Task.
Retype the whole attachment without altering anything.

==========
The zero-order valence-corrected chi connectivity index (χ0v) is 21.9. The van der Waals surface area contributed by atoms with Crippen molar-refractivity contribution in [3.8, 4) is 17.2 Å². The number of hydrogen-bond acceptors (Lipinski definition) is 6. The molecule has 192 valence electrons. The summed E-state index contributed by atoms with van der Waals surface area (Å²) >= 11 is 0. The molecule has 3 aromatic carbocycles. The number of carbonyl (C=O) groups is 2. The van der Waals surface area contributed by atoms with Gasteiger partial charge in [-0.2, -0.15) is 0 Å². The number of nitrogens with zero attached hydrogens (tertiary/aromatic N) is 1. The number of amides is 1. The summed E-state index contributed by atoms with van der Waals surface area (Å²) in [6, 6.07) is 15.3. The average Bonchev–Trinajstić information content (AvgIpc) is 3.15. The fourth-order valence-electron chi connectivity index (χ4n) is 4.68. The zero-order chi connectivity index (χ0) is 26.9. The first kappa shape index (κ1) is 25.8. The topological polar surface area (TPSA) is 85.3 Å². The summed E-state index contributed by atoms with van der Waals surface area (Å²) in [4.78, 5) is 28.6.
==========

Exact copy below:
The zero-order valence-corrected chi connectivity index (χ0v) is 21.9. The van der Waals surface area contributed by atoms with Crippen molar-refractivity contribution in [3.8, 4) is 17.2 Å². The number of hydrogen-bond acceptors (Lipinski definition) is 6. The molecule has 192 valence electrons. The summed E-state index contributed by atoms with van der Waals surface area (Å²) >= 11 is 0. The molecule has 3 aromatic carbocycles. The number of carbonyl (C=O) groups is 2. The van der Waals surface area contributed by atoms with Gasteiger partial charge in [-0.2, -0.15) is 0 Å². The number of nitrogens with zero attached hydrogens (tertiary/aromatic N) is 1. The number of amides is 1. The summed E-state index contributed by atoms with van der Waals surface area (Å²) in [6, 6.07) is 15.3. The average Bonchev–Trinajstić information content (AvgIpc) is 3.15. The fourth-order valence-electron chi connectivity index (χ4n) is 4.68. The zero-order chi connectivity index (χ0) is 26.9. The first kappa shape index (κ1) is 25.8. The topological polar surface area (TPSA) is 85.3 Å². The summed E-state index contributed by atoms with van der Waals surface area (Å²) in [4.78, 5) is 28.6.